• Living With Irritable Bowel Syndrome (IBS)

    The reassuring aspect is that IBS does not lead to cancer or any other major illness. However even though we cannot demonstrate an organic problem many individuals have significant problems that interfere with their quality of life. We take this problem seriously and hopefully some of the suggestions are helpful to you.

    When there is a new onset or change in symptoms without an obvious precipitating factor, it is time to see the doctor. If you have a change in appetite and weight loss, rectal bleeding with dark red blood mixed in with the stool, fever, symptoms that wake you from sleep or persistent severe abdominal pain, there is a problem and you should take note of your symptoms and make an appointment to see your physician

    Managing Your Symptoms

    Take comfort in knowing that Irritable Bowel Syndrome is a common and chronic problem and that you may be able to reduce your symptoms with the following strategies:

    • Improve your diet by eating a high-fibre, low-fat diet and trying the dietary elimination trials.
    • Avoid "junk foods", excessive caffeine and pop.
    • When you have the urge to have a bowel movement, follow through on this if at all possible.
    • Exercising can be very beneficial. It is a great stress reducer and promotes movement of the colon.  Exercise can take many forms but 20 to 30 minutes three times a week as a minimum can be helpful.
    • Get enough rest. Not getting enough sleep can exaggerate the symptoms of IBS.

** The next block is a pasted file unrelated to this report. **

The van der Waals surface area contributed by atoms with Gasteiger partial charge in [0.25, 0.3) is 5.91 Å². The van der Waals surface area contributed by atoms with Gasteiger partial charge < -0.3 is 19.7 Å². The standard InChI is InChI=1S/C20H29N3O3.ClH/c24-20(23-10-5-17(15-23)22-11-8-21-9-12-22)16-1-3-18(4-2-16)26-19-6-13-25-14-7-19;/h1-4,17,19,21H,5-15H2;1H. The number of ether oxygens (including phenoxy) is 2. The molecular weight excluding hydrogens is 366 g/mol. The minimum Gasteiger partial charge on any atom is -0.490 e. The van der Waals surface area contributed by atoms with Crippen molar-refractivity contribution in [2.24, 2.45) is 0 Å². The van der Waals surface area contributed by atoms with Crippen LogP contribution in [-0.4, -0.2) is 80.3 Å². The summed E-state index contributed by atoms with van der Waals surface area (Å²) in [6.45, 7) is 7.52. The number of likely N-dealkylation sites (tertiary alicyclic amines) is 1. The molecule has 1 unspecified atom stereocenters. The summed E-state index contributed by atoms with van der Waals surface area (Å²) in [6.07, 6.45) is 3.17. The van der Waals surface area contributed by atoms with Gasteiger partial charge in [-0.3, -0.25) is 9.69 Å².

• Keeping a diary can help identify specific triggering dietary and emotional factors.
    • Minimize stress and tension – both are big factors that affect irritable bowel syndrome. Our stress is reflected physically and plays a large role in IBS. Becoming involved with yoga and meditation can be helpful. Our breath can also be a great help in helping to promote relaxation. When we become tense, we start to breathe shallowly and may even hold our breath. Emphasizing exhalation in the breath cycle is a physiological way to enhance relaxation. When one is experiencing abdominal pain consciously bring one's attention to one's breath. Breathe in and out slowly, evenly and continuously. Exaggerate the exhalation phase. Continue to breathe in this fashion until the pain has subsided.

    Understanding FODMAPs - This small group of small carbohydrate (sugar) molecules found in everyday foods may trigger digestive symptoms in people with digestive disorders such as IBS.

    Treatment Options

    In addition to the strategies listed in our Managing Your Symptoms section, there are some drugs available that can help the pain and spasm of IBS that your doctor can prescribe. Anti-diarrheal medications can be helpful in patients suffering from predominantly diarrhea symptoms. Certain antidepressants have been used to help with the pain by altering the way the brain perceives pain.

Enhancing lifelong health

The Canadian Digestive Health Foundation believes our ability to help establish, enrich and protect a healthy gut microbiota is the key to lifelong health

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